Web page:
1985 Oldsmobile Calais 3.0 fuel injected from North America


A first car dream


My starter went at about 110000 km.

The body has started to rust badly.

The exhaust pipe is to large for the original catalytic pipe, making the pipes fall apart occasionally.

The motor mounts have just started to come loose in the last few months.

General Comments:

Great first car.

Extremely reliable.

Fast accelleration and good handling.

Would you buy another car from this manufacturer? Yes

Review Date: 8th August, 2002

1985 Oldsmobile Calais 2.5 from North America


An excellent little Oldsmobile with a big punch


In 1987 the radiator decided to give out, which was repaired under warranty.

Because of the light color of my interior, dirt and wear showed up easily after a few years of use.

General Comments:

This car was bought new from a dealer in Connecticut and was driven cross country to where it now resides in New Mexico. This Calais is truly proud to be an Oldsmobile and hopefully will continue to be a proud "rocket car" well into 200,000 miles.

I only wish I could find more online sites that offered Calais parts for further restoration.

Would you buy another car from this manufacturer? Yes

Review Date: 11th August, 2001

25th Mar 2004, 11:19

My 1985 Calais Supreme has returned!. I bought the car with 50,000km in 1991 and sold it to my sister in 1996. Well, she just bought another Olds (1987 Firenza, in mint cond) and I bought the Calais back.

It now has 244,000km and doesn't burn a drop of oil!. The 3.0 litre Multiport engine still has awesome power and I have no dought it has many kilometers of life left in it.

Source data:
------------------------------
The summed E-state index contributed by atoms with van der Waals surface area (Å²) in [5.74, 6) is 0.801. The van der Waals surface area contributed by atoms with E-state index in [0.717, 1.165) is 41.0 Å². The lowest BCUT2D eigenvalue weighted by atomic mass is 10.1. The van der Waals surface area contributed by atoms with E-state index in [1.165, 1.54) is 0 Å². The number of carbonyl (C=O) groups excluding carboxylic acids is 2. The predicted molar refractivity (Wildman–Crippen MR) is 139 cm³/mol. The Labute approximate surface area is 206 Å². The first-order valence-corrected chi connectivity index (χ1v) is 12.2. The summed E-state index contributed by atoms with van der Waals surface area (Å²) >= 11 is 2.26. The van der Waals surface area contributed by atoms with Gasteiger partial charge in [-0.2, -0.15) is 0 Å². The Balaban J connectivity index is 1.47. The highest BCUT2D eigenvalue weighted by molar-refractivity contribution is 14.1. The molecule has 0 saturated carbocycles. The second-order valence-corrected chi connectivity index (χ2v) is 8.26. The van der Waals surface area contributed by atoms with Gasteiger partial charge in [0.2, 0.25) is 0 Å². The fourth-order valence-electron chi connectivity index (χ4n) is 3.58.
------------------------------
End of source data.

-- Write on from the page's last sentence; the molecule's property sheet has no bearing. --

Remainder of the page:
Other than needing a crank sensor every couple of years, it's been a trouble free car. If your looking for a good used car don't over look the Calais!!.

7th Mar 2006, 15:24

Yes, I have a solution. Change the power steering hose, or pump. If something is leaking, the less likely problem is that it is leaking out of the pump itself if the seal around the pulley shaft is bad. More likely, it is the high-pressure power steering line to deteriorate and leak. A power steering pump has two hoses going to it: one is just regular hose, the other is high-pressure hose with the ends sealed into metal fittings. When the fitting between the hose and metal gets old, it gets loose and fluid leaks out. As luck would have it, I just changed both hoses on my power steering pump for my 1985 Dodge last weekend. The low pressure hose is easy--just two hose clamps to loosen and the hose pulls right off the metal or plastic tubing. The high pressure one is only a little harder because the two metal fittings screw into the back of the power steering pump and the steering gear box, respectively. All you need to have is a crescent wrench to change this, it's just a matter of loosening the two nuts, and putting on the new hose. The high pressure hose I bought at Advance Auto Parts was $14. You are right, it would really be a waste to take on a new car payment for want of a $14 part. I'm not sure why your mechanic said he couldn't get either a hose or a pump. You're probably right, he was just telling you big stories.